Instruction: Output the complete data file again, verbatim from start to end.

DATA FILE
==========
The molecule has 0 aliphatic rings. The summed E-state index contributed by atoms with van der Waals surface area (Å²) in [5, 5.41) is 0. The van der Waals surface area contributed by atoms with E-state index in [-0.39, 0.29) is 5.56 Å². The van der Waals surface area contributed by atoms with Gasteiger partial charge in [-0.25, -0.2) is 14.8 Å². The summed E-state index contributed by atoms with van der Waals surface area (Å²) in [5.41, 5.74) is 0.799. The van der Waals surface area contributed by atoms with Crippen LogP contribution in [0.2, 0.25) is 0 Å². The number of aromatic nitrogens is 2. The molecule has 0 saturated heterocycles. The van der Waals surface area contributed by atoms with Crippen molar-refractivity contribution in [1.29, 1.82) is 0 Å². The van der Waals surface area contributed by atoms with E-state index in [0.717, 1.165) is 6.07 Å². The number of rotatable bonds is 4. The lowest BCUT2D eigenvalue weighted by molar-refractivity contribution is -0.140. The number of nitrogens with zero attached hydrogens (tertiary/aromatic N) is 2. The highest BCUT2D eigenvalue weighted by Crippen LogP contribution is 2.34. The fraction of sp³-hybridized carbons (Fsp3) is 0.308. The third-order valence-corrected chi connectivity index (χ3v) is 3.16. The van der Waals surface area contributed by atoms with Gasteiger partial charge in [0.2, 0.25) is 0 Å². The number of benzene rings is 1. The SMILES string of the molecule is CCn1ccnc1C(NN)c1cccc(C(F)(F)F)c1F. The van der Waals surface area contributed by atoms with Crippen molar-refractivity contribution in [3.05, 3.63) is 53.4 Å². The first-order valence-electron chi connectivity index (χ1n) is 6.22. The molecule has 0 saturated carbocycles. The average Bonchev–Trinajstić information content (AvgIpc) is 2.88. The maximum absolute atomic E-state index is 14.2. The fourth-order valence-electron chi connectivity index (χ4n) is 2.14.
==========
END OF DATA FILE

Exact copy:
The molecule has 0 aliphatic rings. The summed E-state index contributed by atoms with van der Waals surface area (Å²) in [5, 5.41) is 0. The van der Waals surface area contributed by atoms with E-state index in [-0.39, 0.29) is 5.56 Å². The van der Waals surface area contributed by atoms with Gasteiger partial charge in [-0.25, -0.2) is 14.8 Å². The summed E-state index contributed by atoms with van der Waals surface area (Å²) in [5.41, 5.74) is 0.799. The van der Waals surface area contributed by atoms with Crippen LogP contribution in [0.2, 0.25) is 0 Å². The number of aromatic nitrogens is 2. The molecule has 0 saturated heterocycles. The van der Waals surface area contributed by atoms with Crippen molar-refractivity contribution in [1.29, 1.82) is 0 Å². The van der Waals surface area contributed by atoms with E-state index in [0.717, 1.165) is 6.07 Å². The number of rotatable bonds is 4. The lowest BCUT2D eigenvalue weighted by molar-refractivity contribution is -0.140. The number of nitrogens with zero attached hydrogens (tertiary/aromatic N) is 2. The highest BCUT2D eigenvalue weighted by Crippen LogP contribution is 2.34. The fraction of sp³-hybridized carbons (Fsp3) is 0.308. The third-order valence-corrected chi connectivity index (χ3v) is 3.16. The van der Waals surface area contributed by atoms with Gasteiger partial charge in [0.2, 0.25) is 0 Å². The number of benzene rings is 1. The SMILES string of the molecule is CCn1ccnc1C(NN)c1cccc(C(F)(F)F)c1F. The van der Waals surface area contributed by atoms with Crippen molar-refractivity contribution in [3.05, 3.63) is 53.4 Å². The first-order valence-electron chi connectivity index (χ1n) is 6.22. The molecule has 0 saturated carbocycles. The average Bonchev–Trinajstić information content (AvgIpc) is 2.88. The maximum absolute atomic E-state index is 14.2. The fourth-order valence-electron chi connectivity index (χ4n) is 2.14.